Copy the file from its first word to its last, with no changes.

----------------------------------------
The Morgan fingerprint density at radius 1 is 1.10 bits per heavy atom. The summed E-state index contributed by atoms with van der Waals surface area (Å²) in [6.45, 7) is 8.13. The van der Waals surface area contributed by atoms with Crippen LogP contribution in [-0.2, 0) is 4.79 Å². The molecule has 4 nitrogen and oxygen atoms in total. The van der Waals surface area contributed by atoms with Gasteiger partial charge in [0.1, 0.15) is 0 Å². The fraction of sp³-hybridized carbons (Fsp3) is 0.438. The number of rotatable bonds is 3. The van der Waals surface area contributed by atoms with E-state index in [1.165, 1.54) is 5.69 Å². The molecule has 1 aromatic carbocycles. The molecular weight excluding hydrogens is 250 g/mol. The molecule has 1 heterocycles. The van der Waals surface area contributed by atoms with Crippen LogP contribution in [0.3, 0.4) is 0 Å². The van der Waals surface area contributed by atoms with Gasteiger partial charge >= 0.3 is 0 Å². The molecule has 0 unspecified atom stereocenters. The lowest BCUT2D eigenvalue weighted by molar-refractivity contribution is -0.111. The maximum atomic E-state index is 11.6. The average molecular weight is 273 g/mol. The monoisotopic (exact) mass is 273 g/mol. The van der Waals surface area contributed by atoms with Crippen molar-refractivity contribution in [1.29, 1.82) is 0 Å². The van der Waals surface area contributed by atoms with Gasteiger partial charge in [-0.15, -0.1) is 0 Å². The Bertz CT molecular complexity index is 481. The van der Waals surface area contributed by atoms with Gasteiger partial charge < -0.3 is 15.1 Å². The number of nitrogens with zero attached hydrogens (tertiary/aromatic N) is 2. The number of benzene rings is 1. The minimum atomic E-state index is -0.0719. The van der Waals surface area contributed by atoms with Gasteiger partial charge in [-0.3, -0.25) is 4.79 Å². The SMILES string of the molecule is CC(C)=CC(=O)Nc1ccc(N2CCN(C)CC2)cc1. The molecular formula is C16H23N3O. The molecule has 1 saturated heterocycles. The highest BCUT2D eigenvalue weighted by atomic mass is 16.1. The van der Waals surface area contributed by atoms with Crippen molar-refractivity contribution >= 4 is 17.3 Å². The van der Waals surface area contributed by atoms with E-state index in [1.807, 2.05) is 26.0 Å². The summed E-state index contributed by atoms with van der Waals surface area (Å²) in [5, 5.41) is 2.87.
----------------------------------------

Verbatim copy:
The Morgan fingerprint density at radius 1 is 1.10 bits per heavy atom. The summed E-state index contributed by atoms with van der Waals surface area (Å²) in [6.45, 7) is 8.13. The van der Waals surface area contributed by atoms with Crippen LogP contribution in [-0.2, 0) is 4.79 Å². The molecule has 4 nitrogen and oxygen atoms in total. The van der Waals surface area contributed by atoms with Gasteiger partial charge in [0.1, 0.15) is 0 Å². The fraction of sp³-hybridized carbons (Fsp3) is 0.438. The number of rotatable bonds is 3. The van der Waals surface area contributed by atoms with E-state index in [1.165, 1.54) is 5.69 Å². The molecule has 1 aromatic carbocycles. The molecular weight excluding hydrogens is 250 g/mol. The molecule has 1 heterocycles. The van der Waals surface area contributed by atoms with Crippen LogP contribution in [0.3, 0.4) is 0 Å². The van der Waals surface area contributed by atoms with Gasteiger partial charge >= 0.3 is 0 Å². The molecule has 0 unspecified atom stereocenters. The lowest BCUT2D eigenvalue weighted by molar-refractivity contribution is -0.111. The maximum atomic E-state index is 11.6. The average molecular weight is 273 g/mol. The monoisotopic (exact) mass is 273 g/mol. The van der Waals surface area contributed by atoms with Crippen molar-refractivity contribution in [1.29, 1.82) is 0 Å². The van der Waals surface area contributed by atoms with Gasteiger partial charge in [-0.15, -0.1) is 0 Å². The Bertz CT molecular complexity index is 481. The van der Waals surface area contributed by atoms with Gasteiger partial charge < -0.3 is 15.1 Å². The number of nitrogens with zero attached hydrogens (tertiary/aromatic N) is 2. The number of benzene rings is 1. The minimum atomic E-state index is -0.0719. The van der Waals surface area contributed by atoms with Gasteiger partial charge in [-0.3, -0.25) is 4.79 Å². The SMILES string of the molecule is CC(C)=CC(=O)Nc1ccc(N2CCN(C)CC2)cc1. The molecular formula is C16H23N3O. The molecule has 1 saturated heterocycles. The highest BCUT2D eigenvalue weighted by atomic mass is 16.1. The van der Waals surface area contributed by atoms with Crippen molar-refractivity contribution >= 4 is 17.3 Å². The van der Waals surface area contributed by atoms with E-state index in [1.807, 2.05) is 26.0 Å². The summed E-state index contributed by atoms with van der Waals surface area (Å²) in [5, 5.41) is 2.87.